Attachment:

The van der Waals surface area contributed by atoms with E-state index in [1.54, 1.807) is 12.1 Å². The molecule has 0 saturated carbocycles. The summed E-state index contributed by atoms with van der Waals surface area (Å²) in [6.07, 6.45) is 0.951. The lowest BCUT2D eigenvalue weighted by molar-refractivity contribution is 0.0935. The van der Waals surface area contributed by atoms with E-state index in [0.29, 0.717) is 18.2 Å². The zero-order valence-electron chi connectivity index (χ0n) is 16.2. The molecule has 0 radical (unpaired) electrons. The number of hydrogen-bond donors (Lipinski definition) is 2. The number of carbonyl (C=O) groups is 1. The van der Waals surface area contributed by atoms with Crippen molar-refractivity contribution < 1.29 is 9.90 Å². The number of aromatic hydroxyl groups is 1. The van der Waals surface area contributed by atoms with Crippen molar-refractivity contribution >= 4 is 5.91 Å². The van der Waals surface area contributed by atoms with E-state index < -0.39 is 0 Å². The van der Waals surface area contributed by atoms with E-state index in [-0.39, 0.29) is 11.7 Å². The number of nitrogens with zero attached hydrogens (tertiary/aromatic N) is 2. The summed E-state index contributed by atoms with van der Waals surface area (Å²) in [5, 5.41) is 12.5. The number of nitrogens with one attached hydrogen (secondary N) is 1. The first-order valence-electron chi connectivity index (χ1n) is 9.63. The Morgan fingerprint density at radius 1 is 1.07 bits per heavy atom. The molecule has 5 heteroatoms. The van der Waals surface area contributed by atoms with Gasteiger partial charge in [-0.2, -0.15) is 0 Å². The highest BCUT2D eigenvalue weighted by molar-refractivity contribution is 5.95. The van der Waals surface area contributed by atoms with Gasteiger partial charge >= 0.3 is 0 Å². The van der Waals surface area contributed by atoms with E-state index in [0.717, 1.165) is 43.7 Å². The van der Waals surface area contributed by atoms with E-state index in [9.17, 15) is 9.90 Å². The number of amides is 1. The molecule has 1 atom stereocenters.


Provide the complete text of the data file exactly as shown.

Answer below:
The van der Waals surface area contributed by atoms with E-state index in [1.54, 1.807) is 12.1 Å². The molecule has 0 saturated carbocycles. The summed E-state index contributed by atoms with van der Waals surface area (Å²) in [6.07, 6.45) is 0.951. The lowest BCUT2D eigenvalue weighted by molar-refractivity contribution is 0.0935. The van der Waals surface area contributed by atoms with E-state index in [0.29, 0.717) is 18.2 Å². The zero-order valence-electron chi connectivity index (χ0n) is 16.2. The molecule has 0 radical (unpaired) electrons. The number of hydrogen-bond donors (Lipinski definition) is 2. The number of carbonyl (C=O) groups is 1. The van der Waals surface area contributed by atoms with Crippen molar-refractivity contribution < 1.29 is 9.90 Å². The number of aromatic hydroxyl groups is 1. The van der Waals surface area contributed by atoms with Crippen molar-refractivity contribution >= 4 is 5.91 Å². The van der Waals surface area contributed by atoms with E-state index < -0.39 is 0 Å². The van der Waals surface area contributed by atoms with E-state index in [-0.39, 0.29) is 11.7 Å². The number of nitrogens with zero attached hydrogens (tertiary/aromatic N) is 2. The summed E-state index contributed by atoms with van der Waals surface area (Å²) in [5, 5.41) is 12.5. The number of nitrogens with one attached hydrogen (secondary N) is 1. The first-order valence-electron chi connectivity index (χ1n) is 9.63. The Morgan fingerprint density at radius 1 is 1.07 bits per heavy atom. The molecule has 5 heteroatoms. The van der Waals surface area contributed by atoms with Gasteiger partial charge in [-0.2, -0.15) is 0 Å². The highest BCUT2D eigenvalue weighted by molar-refractivity contribution is 5.95. The van der Waals surface area contributed by atoms with Gasteiger partial charge >= 0.3 is 0 Å². The van der Waals surface area contributed by atoms with E-state index in [0.717, 1.165) is 43.7 Å². The van der Waals surface area contributed by atoms with E-state index in [9.17, 15) is 9.90 Å². The number of amides is 1. The molecule has 1 atom stereocenters.